Michael Feinstein Hates Billy Elliot; David Hyde Pierce Doesn't Scorn Spider-Man

by Ross Kenneth Urken · November 9, 2010

    Last night The Friars Club honored Michael Feinstein, noted pianist and musical theater performer who owns the nightclub Feinstein's at the Regency. We spoke to David Hyde Pierce and Feinstein about Spider-Man and how to make it on an increasingly commercialized Broadway.

    Broadway is inundated with wide-appeal shows from The Addams Family to Shrek that can bring in a cartoon-loving audience. American Idiot and its kind can also tap into a pop/rock niche audience that wouldn't usually digest the typical musical theater fare.

    But Hyde Pierce who stars in La Bête, David Hirson's Molière-esque comedy set in 17th-century France, has no airs about him with regard to the range of plays cropping up on Broadway.

    "I was in Spamalot," he laughed. "I think there's room for everything."

    He thus doesn't subscribe to an artistic hierarchy.

    "I don't think it's high art versus low art, cause we have a lot o good old-fashioned low humor in our play," he said, then reasoning that any theatrical production has a commercial kernel.

    "People are actually coming to our shows, so it's commercial," he said. "You know, it's a commercial house. If it doesn't sell tickets, we don't go on. And what the play is mainly is it's a very funny play. What's surprising is that it's a play that's in verse, and it's a modern play. It's not a Shakespeare play. It's just a guy wrote it in rhyming couplets."

    The unconventional presentation of a modern verse play actually brings the production a certain clout and marketability. Feinstein, for his part, doesn't play into the labeling and commercialization name-calling; he looks, instead, for depth and impactful drama.

    "I don't care about what's commercial," Feinstein said. "I just care about what's good and what touches my heart. I don't even care if something is a commercial brand like Spider-Man if it's good, because one can take any property or any idea and do it brilliantly and turn it into something that's all together new and fresh or screw it up."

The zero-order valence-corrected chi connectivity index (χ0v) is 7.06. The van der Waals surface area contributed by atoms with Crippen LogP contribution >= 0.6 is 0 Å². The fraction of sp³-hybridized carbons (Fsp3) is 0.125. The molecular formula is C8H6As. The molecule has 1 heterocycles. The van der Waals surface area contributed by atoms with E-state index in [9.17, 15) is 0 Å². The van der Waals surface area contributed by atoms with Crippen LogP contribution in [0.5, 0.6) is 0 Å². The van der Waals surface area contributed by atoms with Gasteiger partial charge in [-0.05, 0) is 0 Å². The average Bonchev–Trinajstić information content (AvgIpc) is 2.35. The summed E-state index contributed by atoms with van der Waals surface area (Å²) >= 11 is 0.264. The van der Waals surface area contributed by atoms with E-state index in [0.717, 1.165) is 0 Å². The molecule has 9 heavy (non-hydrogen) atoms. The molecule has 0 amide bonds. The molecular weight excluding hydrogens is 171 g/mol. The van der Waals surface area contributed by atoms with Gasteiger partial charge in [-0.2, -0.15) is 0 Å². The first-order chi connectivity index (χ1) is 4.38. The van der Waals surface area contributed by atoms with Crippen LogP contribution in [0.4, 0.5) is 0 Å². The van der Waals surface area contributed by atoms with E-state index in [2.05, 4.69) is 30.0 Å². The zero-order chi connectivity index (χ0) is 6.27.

Feinstein pointed to Jersey Boys as a project that, though initially bringing him great skepticism in its pop identity, had surprising artistic merit:

    "I think Jersey Boys is a good example of something when if someone said to me, 'They're going to do a musical about Frankie Valle and The Four Seasons,' I would say, 'Give me a break. Shouldn't that be like Legends in Concert in Vegas.' But what happened is they got incredible talent in every area. And they told a great story, and I thought it was a fantastic theatrical experience. So it really depends on the creative minds involved and how it's executed more than anything else."

    Feinstein insisted that he doesn't "have any snobism about anything until I see it even though it's really easy to join the Greek chorus of, 'Oh that's awful because of such and such without seeing something'"; that said, in light of La Bête's rarity as a successful play focused on language, he said there is actually a diminished attention to cleanly executed lyrics.

    "I think there's a lot of bad rhyming on Broadway," he said. "I think the level of craft has changed. It's hard for me personally, because I'm so aware of the difference. Most people don't know the difference. They don't know if something's in metered rhyme, the difference between that and a brilliant Sondheim rhyme or Yip Harburg or something like that. And it fulfills the axiom that ignorance is bliss."

    Feinstein was quick to call out Billy Elliot as a show he thinks represents a deficiency in verbal talent.

    "Musically, I think that Billy Elliot is a horrible show. The reason is because the songs are all sort of pale imitations of what they should be. I mean Alan Jay Lerner always said the thing that makes musical theater great is the fact that a song comes along at a moment when the characters cannot express anything in any other way than through that song and that song lifts the audience to a dramatic height, gives them a transition, and gives them an experience that makes them understand and feel something through the performance of that song that they would not otherwise experience. And I thought that Billy Elliot was mediocre music and horrible lyrics."

    He believes that the show succeeded in spite of the verbal mediocrity but found it frustrating to be there in the theater:

    "And I think the proof of that is that no one remembers any of the songs from the score, nobody leaves humming any of the songs from the score. People don't even talk about the score, because it's so forgettable. And when I was there, I was like, 'Oh, this is supposed to be like A Chorus Line number, or this is supposed to be like that. But it was all so dull and uninspired, and that's very disappointing for me, and so the thing that bothers me is that shows can succeed now in spite of the music."

    Though Feinstein goes to the theater for supreme music and lyrics, he does realize that branding may play a larger role to attract audiences.

    "And for many people they go, because they want to see Mary Poppins," he said. "People will go to see Mary Poppins before they go see something they don't know about, because it's a brand. And there's the economics to be considered. There are many things to be considered. So it's a very complex subject."

    [Image via Miami Herald]